93.6% of all downloads of Django from PyPI [1] are originating using a tool that will properly support dependencies out of the box. Another 3.5% of that are using a tool that we can’t detect— this is largely older versions of pip and devpi that didn’t accurately report themselves in the User-Agent header, so is going to also be largely things that support dependencies properly. Another 2.3% of the downloads are coming from mirroring clients like devpi, bandersnatch, etc where it’s likely the consumers are mostly or entirely automated tooling that understands dependencies again.

Finally, 0.5% of all downloads for Django from PyPI are made using the browser, where people may or may not be passing that to a tool that properly understands dependencies.

In addition, the latest versions of all Python versions that Django supports come with pip already available, eliminating the bootstrapping issues.

Given these numbers, and the existing of ensurepip, I think it’s easily time for Django to just start depending on things, particularly when those things are something as trivial to install as a pure python library like pytz.

[1] Using the now public metrics database.


Donald Stufft



Carl Meyer

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Jun 4, 2016, 2:42:50 PM6/4/16
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On 06/03/2016 03:55 PM, Philip James wrote:
> Is there consensus on making pytz required? (I, personally, am in favor,
> since I too can't remember the last project I did that didn't need it.)
>
> If it's required, should it be vendored?

-1 on vendoring pytz. I think it's fine to just make it a required
dependency if that saves us significant work on a valuable new feature
or refactoring. I don't really see the hurry to make it a required
dependency just for its own sake, though.

Carl

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Philip James

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Jun 4, 2016, 3:01:33 PM6/4/16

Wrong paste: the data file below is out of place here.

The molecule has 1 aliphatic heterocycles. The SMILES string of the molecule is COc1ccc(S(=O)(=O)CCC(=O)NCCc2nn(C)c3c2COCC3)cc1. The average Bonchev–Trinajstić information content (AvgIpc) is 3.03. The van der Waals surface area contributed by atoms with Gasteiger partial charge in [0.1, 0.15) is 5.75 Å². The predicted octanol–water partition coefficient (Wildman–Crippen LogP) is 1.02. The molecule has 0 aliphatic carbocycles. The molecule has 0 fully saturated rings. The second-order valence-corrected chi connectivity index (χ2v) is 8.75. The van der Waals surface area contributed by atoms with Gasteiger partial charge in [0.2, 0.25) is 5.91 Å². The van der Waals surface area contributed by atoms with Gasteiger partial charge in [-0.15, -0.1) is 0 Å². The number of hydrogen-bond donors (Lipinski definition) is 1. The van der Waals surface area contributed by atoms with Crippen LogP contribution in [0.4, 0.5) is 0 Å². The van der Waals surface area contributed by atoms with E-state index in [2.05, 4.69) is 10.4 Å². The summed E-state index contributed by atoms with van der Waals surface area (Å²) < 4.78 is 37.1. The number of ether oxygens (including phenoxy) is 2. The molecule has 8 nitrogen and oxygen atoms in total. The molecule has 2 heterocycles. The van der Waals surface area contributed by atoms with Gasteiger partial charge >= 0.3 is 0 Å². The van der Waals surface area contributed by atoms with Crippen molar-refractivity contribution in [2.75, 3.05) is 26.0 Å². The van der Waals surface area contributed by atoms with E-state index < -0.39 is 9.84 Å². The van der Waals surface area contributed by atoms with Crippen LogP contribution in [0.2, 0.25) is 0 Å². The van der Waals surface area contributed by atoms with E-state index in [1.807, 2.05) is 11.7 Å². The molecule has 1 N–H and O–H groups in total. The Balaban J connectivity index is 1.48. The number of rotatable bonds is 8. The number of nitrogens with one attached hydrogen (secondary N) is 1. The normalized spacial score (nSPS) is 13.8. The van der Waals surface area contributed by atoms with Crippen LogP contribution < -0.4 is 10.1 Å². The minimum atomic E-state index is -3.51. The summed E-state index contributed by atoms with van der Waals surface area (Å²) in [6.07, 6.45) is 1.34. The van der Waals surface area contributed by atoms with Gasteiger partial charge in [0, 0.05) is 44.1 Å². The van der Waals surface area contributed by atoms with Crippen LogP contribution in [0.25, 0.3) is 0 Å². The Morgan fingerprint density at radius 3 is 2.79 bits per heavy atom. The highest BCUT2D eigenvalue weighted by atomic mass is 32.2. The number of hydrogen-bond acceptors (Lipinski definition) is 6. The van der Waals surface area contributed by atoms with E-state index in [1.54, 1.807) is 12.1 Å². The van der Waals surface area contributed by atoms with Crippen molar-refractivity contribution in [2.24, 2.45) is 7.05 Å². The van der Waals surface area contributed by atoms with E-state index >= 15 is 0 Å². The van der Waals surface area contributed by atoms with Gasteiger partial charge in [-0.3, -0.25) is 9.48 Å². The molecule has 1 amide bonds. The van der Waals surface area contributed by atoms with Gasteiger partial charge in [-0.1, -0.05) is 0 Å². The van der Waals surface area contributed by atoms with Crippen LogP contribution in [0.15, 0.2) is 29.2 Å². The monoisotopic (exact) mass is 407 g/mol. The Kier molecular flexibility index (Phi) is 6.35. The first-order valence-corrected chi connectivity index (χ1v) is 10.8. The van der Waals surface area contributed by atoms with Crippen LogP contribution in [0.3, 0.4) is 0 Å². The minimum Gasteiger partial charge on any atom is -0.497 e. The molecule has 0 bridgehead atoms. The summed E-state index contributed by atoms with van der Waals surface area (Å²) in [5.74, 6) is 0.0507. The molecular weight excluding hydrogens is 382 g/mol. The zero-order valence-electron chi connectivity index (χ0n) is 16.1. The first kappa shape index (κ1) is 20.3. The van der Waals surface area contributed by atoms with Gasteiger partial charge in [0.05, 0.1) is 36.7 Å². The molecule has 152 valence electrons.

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Adding pytz to install_requires might not contribute to a bug fix or new feature right now, but it does remove a point of confusion from the docs. I think it also reduces friction in getting Django up-and-running, which seems valuable for Django users and Django contributors.
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Carl Meyer

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Jun 4, 2016, 3:39:09 PM6/4/16
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I just realized that I think something's gotten lost in this thread:
Josh's original point was about requiring pytz _if you want timezone
support_ (that is, if USE_TZ=True). That would I presume involve raising
ImproperlyConfigured (or maybe having a site check raise an error?) if
USE_TZ=True and pytz is not installed. I'd support this for sure: the
"well, it might work OK without pytz if you're on Postgres" caveat is
extra complexity for not much gain.

But this is not the same thing as putting pytz in install_requires,
which makes it a required dependency for everyone using Django, even if
they want USE_TZ=False.

I don't know how many USE_TZ=False projects there are. I always set
USE_TZ=True, but I can imagine some small locally-oriented sites might
have reason to prefer USE_TZ=False? If there is a significant number,
and we want to continue to support their use-case, it's a non-zero added
burden to require them to pull in a frequently-updated useless dependency.

Carl

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Carl Meyer

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Jun 4, 2016, 3:41:47 PM6/4/16
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Josh Smeaton

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Jun 5, 2016, 8:09:21 PM6/5/16
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It sounds like we have consensus that we can make pytz a required dependency when USE_TZ = True, and clear up the associated documentation. 

I think now we should try and find (rough) consensus on whether or not we should have pytz as a required dependency in `install_requires`.

> If there is a significant number, and we want to continue to support their use-case, it's a non-zero added burden to require them to pull in a frequently-updated useless dependency. 

Let's assume there is a reasonable number of deployments with and without timezone support. Even then I'm personally in favour of requiring pytz.